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'Shockingly Bright' Gamma-ray Burst

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NASA's Fermi, Swift See 'Shockingly Bright' Burst

A record-setting blast of gamma rays from a dying star in a distant galaxy has wowed astronomers around the world. The eruption, which is classified as a gamma-ray burst, or GRB, and designated GRB 130427A, produced the highest-energy light ever detected from such an event.

"We have waited a long time for a gamma-ray burst this shockingly, eye-wateringly bright," said Julie McEnery, project scientist for the Fermi Gamma-ray Space Telescope at NASA's Goddard Space Flight Center in Greenbelt, Md. "The GRB lasted so long that a record number of telescopes on the ground were able to catch it while space-based observations were still ongoing."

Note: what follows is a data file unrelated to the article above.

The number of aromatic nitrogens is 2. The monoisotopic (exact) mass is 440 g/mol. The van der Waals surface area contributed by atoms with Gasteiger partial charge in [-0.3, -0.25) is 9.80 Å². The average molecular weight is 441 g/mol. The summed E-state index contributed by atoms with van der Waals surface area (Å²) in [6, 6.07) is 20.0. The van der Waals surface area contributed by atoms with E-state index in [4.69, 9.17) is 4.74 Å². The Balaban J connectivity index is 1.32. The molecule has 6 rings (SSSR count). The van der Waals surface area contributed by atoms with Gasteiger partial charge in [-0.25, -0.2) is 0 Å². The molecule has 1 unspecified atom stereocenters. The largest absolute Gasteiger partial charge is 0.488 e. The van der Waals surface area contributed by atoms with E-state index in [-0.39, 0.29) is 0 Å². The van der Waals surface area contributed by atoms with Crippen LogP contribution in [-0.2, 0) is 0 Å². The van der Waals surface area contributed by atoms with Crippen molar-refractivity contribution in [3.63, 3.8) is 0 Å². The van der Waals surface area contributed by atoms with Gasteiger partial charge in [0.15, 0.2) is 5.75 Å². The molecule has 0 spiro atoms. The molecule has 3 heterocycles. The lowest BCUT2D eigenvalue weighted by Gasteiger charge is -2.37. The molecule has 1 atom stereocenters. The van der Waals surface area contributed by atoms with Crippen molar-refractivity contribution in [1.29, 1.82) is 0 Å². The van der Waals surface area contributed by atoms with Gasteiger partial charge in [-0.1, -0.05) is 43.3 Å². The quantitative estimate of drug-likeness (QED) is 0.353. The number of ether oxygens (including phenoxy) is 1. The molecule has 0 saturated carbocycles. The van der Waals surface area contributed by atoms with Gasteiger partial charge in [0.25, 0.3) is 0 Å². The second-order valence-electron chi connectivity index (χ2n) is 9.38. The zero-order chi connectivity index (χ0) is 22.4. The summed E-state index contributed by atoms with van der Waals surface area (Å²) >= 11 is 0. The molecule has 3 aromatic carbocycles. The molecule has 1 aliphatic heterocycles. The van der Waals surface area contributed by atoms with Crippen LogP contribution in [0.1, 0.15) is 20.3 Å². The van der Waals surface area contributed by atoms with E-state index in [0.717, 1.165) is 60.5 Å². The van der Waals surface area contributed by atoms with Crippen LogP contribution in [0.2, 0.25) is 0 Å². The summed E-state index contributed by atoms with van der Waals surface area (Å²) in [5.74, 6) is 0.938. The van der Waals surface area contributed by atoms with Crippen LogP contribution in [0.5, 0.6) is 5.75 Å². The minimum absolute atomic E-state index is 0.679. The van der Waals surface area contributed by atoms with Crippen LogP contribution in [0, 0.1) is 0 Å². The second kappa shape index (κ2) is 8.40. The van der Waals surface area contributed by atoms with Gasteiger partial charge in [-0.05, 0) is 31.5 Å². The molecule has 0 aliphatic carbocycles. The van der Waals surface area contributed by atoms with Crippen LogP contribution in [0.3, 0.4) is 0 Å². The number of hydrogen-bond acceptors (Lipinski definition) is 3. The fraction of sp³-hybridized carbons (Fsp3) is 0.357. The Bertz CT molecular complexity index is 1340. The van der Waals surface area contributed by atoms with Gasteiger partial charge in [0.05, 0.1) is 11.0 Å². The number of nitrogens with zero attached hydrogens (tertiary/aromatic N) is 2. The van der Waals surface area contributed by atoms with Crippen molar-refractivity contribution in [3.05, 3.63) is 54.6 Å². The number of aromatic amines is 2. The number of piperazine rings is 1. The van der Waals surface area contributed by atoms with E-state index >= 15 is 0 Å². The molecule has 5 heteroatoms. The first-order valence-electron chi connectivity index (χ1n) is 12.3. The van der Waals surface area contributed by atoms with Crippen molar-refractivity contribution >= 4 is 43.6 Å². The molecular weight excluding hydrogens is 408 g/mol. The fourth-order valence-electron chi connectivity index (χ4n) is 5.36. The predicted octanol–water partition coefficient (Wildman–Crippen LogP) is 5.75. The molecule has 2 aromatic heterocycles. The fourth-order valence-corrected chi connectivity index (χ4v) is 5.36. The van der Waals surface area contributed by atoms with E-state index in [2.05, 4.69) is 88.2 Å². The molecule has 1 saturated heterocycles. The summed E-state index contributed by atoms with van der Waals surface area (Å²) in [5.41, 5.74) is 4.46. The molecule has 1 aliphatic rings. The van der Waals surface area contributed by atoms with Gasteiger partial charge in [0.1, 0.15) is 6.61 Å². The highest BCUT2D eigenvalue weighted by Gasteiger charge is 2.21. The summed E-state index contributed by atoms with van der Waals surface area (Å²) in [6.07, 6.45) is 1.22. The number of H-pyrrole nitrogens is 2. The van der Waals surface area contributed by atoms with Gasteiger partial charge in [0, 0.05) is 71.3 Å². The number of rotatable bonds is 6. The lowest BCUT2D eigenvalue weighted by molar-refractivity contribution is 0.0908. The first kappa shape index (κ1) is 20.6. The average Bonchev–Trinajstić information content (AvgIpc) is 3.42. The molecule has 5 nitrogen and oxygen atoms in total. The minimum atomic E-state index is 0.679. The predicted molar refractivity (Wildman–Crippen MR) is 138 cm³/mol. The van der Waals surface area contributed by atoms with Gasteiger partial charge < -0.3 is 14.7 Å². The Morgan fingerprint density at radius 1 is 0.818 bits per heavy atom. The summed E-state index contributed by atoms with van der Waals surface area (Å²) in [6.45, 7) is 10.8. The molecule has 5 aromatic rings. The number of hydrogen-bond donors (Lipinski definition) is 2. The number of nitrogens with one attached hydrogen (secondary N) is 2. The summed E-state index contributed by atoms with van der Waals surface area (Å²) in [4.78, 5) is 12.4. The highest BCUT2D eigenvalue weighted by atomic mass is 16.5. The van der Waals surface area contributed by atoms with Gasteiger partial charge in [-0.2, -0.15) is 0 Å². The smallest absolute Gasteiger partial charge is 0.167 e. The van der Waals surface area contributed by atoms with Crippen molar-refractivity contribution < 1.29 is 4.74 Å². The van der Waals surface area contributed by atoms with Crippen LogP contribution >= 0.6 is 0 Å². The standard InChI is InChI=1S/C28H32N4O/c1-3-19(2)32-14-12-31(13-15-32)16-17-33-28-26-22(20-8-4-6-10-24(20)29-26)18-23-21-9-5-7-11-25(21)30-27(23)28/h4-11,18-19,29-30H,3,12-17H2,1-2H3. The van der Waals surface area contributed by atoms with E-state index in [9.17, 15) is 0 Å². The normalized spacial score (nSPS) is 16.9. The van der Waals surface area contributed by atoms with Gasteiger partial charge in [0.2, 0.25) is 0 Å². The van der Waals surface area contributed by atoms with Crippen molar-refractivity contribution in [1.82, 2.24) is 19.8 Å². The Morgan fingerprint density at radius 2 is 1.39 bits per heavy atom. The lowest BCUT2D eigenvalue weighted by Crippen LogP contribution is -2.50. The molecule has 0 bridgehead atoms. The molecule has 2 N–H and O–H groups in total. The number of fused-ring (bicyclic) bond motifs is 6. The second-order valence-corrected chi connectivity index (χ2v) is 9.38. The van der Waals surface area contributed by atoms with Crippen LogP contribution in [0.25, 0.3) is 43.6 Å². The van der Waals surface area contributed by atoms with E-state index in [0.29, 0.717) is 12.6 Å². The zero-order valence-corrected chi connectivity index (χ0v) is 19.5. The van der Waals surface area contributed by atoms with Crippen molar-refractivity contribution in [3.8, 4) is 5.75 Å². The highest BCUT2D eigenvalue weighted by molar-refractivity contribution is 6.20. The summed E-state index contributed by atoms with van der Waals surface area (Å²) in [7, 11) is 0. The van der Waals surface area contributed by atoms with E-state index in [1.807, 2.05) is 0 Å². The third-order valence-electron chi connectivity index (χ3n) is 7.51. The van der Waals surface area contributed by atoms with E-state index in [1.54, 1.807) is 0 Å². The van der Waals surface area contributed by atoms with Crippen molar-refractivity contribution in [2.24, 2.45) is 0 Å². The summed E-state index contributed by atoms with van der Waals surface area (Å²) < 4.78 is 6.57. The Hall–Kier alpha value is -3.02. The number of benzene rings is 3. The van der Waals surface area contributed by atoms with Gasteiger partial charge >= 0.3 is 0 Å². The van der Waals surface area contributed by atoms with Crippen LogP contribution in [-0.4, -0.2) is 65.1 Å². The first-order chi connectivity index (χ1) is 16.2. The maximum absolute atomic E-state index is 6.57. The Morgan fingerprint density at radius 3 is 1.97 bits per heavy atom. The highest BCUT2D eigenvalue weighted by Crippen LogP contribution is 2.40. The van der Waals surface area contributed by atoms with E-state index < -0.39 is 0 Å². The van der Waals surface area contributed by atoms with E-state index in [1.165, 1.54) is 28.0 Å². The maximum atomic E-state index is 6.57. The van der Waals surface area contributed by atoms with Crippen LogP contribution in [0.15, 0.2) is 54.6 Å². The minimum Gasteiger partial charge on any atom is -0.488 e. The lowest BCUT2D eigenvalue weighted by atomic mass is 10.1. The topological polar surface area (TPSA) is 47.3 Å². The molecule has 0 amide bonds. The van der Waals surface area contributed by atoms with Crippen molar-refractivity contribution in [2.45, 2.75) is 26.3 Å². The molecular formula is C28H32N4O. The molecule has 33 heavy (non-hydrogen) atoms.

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NASA's Fermi, Swift See 'Shockingly Bright' Gamma-ray Burst

The maps in this animation show the sky looks at gamma-ray energies above 100 million electron volts (MeV) with a view centered on the north galactic pole. The first frame shows the sky during a three-hour interval prior to GRB 130427A. The second frame shows a three-hour interval starting 2.5 hours before the burst, and ending 30 minutes into the event. The Fermi team chose this interval to demonstrate how bright the burst was relative to the rest of the gamma-ray sky. This burst was bright enough that Fermi autonomously left its normal surveying mode to give the LAT instrument a better view, so the three-hour exposure following the burst does not cover the whole sky in the usual way.

Credit: NASA/DOE/Fermi LAT Collaboration

Source: NASA/Goddard Space Flight Center Scientific Visualization Studio

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